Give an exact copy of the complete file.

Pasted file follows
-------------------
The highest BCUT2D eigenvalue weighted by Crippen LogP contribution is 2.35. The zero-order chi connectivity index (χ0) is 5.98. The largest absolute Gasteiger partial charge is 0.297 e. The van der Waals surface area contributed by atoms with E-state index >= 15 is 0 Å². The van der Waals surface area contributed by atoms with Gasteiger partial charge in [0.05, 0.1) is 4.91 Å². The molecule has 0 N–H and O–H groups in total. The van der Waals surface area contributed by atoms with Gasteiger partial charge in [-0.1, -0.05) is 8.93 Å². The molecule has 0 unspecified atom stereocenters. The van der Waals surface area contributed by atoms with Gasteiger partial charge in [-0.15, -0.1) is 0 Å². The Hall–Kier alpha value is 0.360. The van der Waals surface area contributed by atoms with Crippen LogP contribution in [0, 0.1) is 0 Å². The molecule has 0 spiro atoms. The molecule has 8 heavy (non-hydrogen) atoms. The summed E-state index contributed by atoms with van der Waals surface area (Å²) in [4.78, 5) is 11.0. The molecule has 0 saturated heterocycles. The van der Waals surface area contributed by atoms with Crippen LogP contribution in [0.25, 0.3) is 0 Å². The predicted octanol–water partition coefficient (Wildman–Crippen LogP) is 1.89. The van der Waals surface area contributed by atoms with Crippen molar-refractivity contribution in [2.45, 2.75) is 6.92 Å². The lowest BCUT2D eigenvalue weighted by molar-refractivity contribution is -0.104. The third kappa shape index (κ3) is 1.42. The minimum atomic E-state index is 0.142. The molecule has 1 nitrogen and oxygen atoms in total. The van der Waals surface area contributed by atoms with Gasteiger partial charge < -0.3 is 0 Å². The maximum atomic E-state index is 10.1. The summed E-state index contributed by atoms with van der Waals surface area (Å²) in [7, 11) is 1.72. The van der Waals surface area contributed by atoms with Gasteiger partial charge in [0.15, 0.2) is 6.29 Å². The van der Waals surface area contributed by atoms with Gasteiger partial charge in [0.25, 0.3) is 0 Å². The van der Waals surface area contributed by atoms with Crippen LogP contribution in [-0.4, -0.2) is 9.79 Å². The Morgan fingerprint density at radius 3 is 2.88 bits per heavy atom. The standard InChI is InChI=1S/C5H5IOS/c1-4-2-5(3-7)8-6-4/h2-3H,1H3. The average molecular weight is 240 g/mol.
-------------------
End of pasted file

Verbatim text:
The highest BCUT2D eigenvalue weighted by Crippen LogP contribution is 2.35. The zero-order chi connectivity index (χ0) is 5.98. The largest absolute Gasteiger partial charge is 0.297 e. The van der Waals surface area contributed by atoms with E-state index >= 15 is 0 Å². The van der Waals surface area contributed by atoms with Gasteiger partial charge in [0.05, 0.1) is 4.91 Å². The molecule has 0 N–H and O–H groups in total. The van der Waals surface area contributed by atoms with Gasteiger partial charge in [-0.1, -0.05) is 8.93 Å². The molecule has 0 unspecified atom stereocenters. The van der Waals surface area contributed by atoms with Gasteiger partial charge in [-0.15, -0.1) is 0 Å². The Hall–Kier alpha value is 0.360. The van der Waals surface area contributed by atoms with Crippen LogP contribution in [0, 0.1) is 0 Å². The molecule has 0 spiro atoms. The molecule has 8 heavy (non-hydrogen) atoms. The summed E-state index contributed by atoms with van der Waals surface area (Å²) in [4.78, 5) is 11.0. The molecule has 0 saturated heterocycles. The van der Waals surface area contributed by atoms with Crippen LogP contribution in [0.25, 0.3) is 0 Å². The predicted octanol–water partition coefficient (Wildman–Crippen LogP) is 1.89. The van der Waals surface area contributed by atoms with Crippen molar-refractivity contribution in [2.45, 2.75) is 6.92 Å². The lowest BCUT2D eigenvalue weighted by molar-refractivity contribution is -0.104. The third kappa shape index (κ3) is 1.42. The minimum atomic E-state index is 0.142. The molecule has 1 nitrogen and oxygen atoms in total. The van der Waals surface area contributed by atoms with Gasteiger partial charge < -0.3 is 0 Å². The maximum atomic E-state index is 10.1. The summed E-state index contributed by atoms with van der Waals surface area (Å²) in [7, 11) is 1.72. The van der Waals surface area contributed by atoms with Gasteiger partial charge in [0.15, 0.2) is 6.29 Å². The van der Waals surface area contributed by atoms with Gasteiger partial charge in [0.25, 0.3) is 0 Å². The van der Waals surface area contributed by atoms with Crippen LogP contribution in [-0.4, -0.2) is 9.79 Å². The Morgan fingerprint density at radius 3 is 2.88 bits per heavy atom. The standard InChI is InChI=1S/C5H5IOS/c1-4-2-5(3-7)8-6-4/h2-3H,1H3. The average molecular weight is 240 g/mol.